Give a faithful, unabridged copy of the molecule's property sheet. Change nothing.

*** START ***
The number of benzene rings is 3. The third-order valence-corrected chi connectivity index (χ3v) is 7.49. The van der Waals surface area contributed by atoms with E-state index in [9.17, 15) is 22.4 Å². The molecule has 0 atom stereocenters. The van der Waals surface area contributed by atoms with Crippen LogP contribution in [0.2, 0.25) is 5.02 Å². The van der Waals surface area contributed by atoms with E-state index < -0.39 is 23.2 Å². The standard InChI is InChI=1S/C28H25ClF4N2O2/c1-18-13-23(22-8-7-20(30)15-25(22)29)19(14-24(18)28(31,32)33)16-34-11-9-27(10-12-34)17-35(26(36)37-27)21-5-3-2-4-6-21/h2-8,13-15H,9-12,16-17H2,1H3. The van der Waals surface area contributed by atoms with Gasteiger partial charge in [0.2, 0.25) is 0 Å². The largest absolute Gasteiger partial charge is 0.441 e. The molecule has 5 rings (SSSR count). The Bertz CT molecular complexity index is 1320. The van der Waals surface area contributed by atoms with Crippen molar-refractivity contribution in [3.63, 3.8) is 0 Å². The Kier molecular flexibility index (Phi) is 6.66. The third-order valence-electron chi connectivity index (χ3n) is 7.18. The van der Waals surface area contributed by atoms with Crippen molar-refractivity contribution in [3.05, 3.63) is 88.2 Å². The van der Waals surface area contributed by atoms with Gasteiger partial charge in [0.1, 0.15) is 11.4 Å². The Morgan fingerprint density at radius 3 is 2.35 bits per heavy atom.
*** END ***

The number of benzene rings is 3. The third-order valence-corrected chi connectivity index (χ3v) is 7.49. The van der Waals surface area contributed by atoms with E-state index in [9.17, 15) is 22.4 Å². The molecule has 0 atom stereocenters. The van der Waals surface area contributed by atoms with Crippen LogP contribution in [0.2, 0.25) is 5.02 Å². The van der Waals surface area contributed by atoms with E-state index < -0.39 is 23.2 Å². The standard InChI is InChI=1S/C28H25ClF4N2O2/c1-18-13-23(22-8-7-20(30)15-25(22)29)19(14-24(18)28(31,32)33)16-34-11-9-27(10-12-34)17-35(26(36)37-27)21-5-3-2-4-6-21/h2-8,13-15H,9-12,16-17H2,1H3. The van der Waals surface area contributed by atoms with Gasteiger partial charge in [0.2, 0.25) is 0 Å². The largest absolute Gasteiger partial charge is 0.441 e. The molecule has 5 rings (SSSR count). The Bertz CT molecular complexity index is 1320. The van der Waals surface area contributed by atoms with Crippen molar-refractivity contribution in [3.63, 3.8) is 0 Å². The Kier molecular flexibility index (Phi) is 6.66. The third-order valence-electron chi connectivity index (χ3n) is 7.18. The van der Waals surface area contributed by atoms with Crippen molar-refractivity contribution in [3.05, 3.63) is 88.2 Å². The van der Waals surface area contributed by atoms with Gasteiger partial charge in [0.1, 0.15) is 11.4 Å². The Morgan fingerprint density at radius 3 is 2.35 bits per heavy atom.